West Papua is a region consisting of the western half of the island of Papua. Since the 1960s, it has been under the repressive rule of Indonesia, which (with American support) insisted it had the right to rule West Papua as it, like Indonesia, was a former Dutch colony – even though there are no real cultural ties between the region and Indonesia’s Java-centric state, and West Papua was not part of any of the Indonesian states that existed before the period of Dutch colonisation. Indonesia has divided West Papua into two provinces.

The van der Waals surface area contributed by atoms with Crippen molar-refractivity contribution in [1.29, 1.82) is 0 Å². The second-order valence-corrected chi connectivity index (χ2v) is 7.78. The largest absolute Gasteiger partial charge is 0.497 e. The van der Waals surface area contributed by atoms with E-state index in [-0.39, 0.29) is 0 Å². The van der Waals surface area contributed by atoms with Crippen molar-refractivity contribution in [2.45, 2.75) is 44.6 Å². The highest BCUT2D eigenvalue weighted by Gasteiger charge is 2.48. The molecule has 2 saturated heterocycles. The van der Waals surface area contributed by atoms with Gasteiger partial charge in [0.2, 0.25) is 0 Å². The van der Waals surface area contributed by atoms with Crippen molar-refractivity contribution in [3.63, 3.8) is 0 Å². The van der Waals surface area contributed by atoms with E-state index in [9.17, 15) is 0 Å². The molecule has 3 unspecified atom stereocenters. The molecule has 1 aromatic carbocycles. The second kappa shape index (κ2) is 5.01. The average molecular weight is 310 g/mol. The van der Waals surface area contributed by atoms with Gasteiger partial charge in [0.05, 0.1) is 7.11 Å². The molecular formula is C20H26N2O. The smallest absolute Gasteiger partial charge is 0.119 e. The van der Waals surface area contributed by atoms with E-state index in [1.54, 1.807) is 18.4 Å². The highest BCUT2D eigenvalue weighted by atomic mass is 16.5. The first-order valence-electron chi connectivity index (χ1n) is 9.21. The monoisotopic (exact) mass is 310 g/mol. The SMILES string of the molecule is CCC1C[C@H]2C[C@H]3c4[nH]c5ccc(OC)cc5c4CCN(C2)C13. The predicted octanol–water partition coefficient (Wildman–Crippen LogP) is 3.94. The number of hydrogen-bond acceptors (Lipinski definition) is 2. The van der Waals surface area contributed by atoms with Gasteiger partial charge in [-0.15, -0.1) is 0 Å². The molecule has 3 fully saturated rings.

Right through to the present day, Indonesian rule over West Papua has been highly repressive and characterised by violence. Indonesian forces have killed various leaders of the pro-independence struggle, and tortured others, with many being forced into exile. The Indonesian military was never reformed after the fall of the Suharto dictatorship and never purged of its pro-dictatorship officers, so remains highly authoritarian. There is a ban on media in West Papua, so coverage of the occupation is spotty. Indonesia has also brought in large numbers of settlers from Java, and insists that in any new referendum about West Papuan independence (the original one having been replaced with a process where Indonesia hand-picked 1,022 people to vote), all the settlers be given votes too – a measure which would basically guarantee that any referendum would fail.